Participants are carefully positioned on the platform by aligning the lateral malleoli with the axis of rotation of the platform and visual surround. Participants wear a harness during all testing, which protects participants from falling. As an additional safety measure, the technician stands behind the participant. There are three trials per condition with each trial lasting 20 seconds. When a participant takes a step, touches the surround panels, or needs assistance from the technician, that trial is marked as a fall and the participant receives an equilibrium score of zero for that trial.
In addition to the ES, movement strategy scores (MSS) will be measured by horizontal shear forces. Movement strategy scores reflect the relative use of movement about the ankle, hips and upper body to maintain balance during the SOT. Scores around 100 reflect a predominant use of ankle strategy to maintain balance, whereas low scores are indicative of the use of hip strategies to restore stability.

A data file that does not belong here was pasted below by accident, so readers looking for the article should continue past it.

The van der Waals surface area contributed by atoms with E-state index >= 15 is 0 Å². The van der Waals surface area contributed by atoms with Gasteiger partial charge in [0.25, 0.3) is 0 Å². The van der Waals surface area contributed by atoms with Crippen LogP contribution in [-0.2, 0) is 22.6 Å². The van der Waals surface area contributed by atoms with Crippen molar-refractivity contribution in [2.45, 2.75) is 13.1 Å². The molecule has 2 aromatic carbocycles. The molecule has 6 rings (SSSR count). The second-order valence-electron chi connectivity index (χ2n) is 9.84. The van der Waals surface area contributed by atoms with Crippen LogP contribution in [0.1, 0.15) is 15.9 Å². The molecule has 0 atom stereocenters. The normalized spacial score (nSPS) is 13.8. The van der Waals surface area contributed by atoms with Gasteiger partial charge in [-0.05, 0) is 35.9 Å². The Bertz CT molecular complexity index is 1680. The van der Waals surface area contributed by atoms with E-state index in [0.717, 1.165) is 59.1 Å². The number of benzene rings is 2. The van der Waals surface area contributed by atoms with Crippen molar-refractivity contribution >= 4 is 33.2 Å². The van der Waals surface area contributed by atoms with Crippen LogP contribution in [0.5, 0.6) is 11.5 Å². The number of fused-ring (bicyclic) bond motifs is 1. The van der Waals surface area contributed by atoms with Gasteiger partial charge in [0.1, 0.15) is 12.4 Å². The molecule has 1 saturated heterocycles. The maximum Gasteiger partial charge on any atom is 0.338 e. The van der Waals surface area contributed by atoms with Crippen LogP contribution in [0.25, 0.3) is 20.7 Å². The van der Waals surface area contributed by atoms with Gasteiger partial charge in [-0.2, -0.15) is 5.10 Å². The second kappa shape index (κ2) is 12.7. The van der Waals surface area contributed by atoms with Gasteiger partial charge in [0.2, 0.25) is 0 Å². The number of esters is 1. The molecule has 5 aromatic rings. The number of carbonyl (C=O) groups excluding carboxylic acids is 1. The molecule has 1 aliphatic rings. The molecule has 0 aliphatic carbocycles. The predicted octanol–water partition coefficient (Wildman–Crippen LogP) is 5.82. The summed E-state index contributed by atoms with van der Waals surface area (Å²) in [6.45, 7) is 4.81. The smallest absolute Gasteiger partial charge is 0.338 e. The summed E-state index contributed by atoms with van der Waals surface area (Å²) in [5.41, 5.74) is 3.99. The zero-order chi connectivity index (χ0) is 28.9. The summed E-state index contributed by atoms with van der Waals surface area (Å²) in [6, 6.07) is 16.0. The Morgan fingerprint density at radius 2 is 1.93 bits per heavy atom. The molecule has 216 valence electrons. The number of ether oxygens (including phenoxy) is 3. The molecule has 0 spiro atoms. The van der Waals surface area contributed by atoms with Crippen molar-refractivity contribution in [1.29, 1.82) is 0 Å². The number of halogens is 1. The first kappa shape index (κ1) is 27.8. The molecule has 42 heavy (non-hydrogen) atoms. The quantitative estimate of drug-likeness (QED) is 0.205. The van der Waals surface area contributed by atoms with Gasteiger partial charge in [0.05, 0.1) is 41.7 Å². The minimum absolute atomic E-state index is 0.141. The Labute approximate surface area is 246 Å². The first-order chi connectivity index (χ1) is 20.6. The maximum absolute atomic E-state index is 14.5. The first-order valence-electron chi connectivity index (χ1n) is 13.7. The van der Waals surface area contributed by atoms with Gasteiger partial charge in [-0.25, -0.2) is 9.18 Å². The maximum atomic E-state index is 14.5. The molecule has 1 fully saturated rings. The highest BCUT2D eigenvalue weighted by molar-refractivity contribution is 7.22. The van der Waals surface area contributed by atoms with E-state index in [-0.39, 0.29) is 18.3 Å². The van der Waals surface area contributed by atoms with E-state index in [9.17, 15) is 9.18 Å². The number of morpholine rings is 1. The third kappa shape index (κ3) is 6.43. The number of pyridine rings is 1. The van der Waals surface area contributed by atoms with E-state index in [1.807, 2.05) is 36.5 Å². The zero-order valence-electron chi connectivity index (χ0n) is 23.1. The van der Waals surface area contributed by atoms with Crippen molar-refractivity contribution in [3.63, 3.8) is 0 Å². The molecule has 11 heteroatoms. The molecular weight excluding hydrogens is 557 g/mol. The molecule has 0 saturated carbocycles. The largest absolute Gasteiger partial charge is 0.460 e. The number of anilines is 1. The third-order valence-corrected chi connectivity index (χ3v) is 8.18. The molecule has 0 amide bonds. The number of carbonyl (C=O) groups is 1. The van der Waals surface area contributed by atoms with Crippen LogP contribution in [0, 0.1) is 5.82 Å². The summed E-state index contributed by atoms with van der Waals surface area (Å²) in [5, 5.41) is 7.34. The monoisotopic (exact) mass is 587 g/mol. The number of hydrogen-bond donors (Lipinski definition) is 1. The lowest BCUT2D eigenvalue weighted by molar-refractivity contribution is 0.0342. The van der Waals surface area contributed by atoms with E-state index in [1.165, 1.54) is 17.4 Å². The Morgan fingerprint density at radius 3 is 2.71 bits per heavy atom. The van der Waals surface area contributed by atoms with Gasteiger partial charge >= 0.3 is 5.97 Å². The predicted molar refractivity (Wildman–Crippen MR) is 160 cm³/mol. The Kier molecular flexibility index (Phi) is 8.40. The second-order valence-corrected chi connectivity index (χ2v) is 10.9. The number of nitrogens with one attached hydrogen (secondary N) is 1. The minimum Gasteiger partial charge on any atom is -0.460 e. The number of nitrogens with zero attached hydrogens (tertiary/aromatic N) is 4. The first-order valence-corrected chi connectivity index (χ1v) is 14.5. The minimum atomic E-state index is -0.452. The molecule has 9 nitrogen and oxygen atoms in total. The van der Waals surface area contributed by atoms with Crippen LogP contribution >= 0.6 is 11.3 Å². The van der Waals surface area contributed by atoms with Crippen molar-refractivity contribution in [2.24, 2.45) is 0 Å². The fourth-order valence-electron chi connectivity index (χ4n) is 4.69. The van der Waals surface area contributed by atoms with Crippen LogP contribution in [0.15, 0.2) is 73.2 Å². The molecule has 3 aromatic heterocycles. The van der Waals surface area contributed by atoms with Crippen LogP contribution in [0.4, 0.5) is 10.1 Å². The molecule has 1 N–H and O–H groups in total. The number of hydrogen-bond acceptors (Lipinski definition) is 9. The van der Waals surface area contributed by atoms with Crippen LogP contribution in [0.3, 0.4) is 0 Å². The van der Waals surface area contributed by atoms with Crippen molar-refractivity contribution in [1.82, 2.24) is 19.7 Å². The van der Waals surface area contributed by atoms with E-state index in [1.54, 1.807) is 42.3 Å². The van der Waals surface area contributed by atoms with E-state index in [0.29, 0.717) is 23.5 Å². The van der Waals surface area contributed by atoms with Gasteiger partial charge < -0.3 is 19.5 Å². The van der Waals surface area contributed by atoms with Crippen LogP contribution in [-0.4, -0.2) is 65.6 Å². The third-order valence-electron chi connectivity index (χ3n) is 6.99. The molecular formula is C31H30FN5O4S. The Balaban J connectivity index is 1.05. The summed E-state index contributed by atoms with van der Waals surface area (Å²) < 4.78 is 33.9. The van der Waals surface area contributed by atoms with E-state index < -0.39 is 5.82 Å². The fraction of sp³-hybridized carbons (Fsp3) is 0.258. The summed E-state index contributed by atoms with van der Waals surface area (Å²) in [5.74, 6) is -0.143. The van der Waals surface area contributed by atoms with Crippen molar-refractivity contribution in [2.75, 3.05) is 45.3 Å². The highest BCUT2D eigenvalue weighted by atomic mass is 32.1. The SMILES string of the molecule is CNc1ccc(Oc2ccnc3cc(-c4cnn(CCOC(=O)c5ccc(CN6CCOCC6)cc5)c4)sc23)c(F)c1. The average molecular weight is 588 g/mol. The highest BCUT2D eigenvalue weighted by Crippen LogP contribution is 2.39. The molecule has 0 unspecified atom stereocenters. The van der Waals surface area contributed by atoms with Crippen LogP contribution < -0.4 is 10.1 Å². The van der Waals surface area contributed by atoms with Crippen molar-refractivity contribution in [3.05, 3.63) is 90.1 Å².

Motor Control Test Protocol The Motor Control Test (MCT), using the same apparatus will be performed to examine postural responses to external perturbations. During the MCT, subjects will receive perturbation from the force platform. Perturbations are expressed as translation movement (medium horizontal anterior to posterior movements of less than 1 sec. duration) or as rotation movements (at 6.0 degrees per second, which cause ankle dorsiflexion or plantarflexion). Six forward and six backward translations are generated. Five toes up and five toes down rotations are generated. The computer assures random delays of 1.5 to 2.5 seconds between translation trials and 3.0 to 5.0 seconds between rotation trials. During each perturbation, the computer monitors the subjects sway responses, measuring forces exerted against the dual force plate. These forces are expressed as weight symmetry and strength symmetry. Weight symmetry measures the distribution of total body weight over each leg, independent of other response strength and strength symmetry measures. Weight symmetry scores near 100 indicate a symmetrical weight distribution (EquiTest manual, 1991).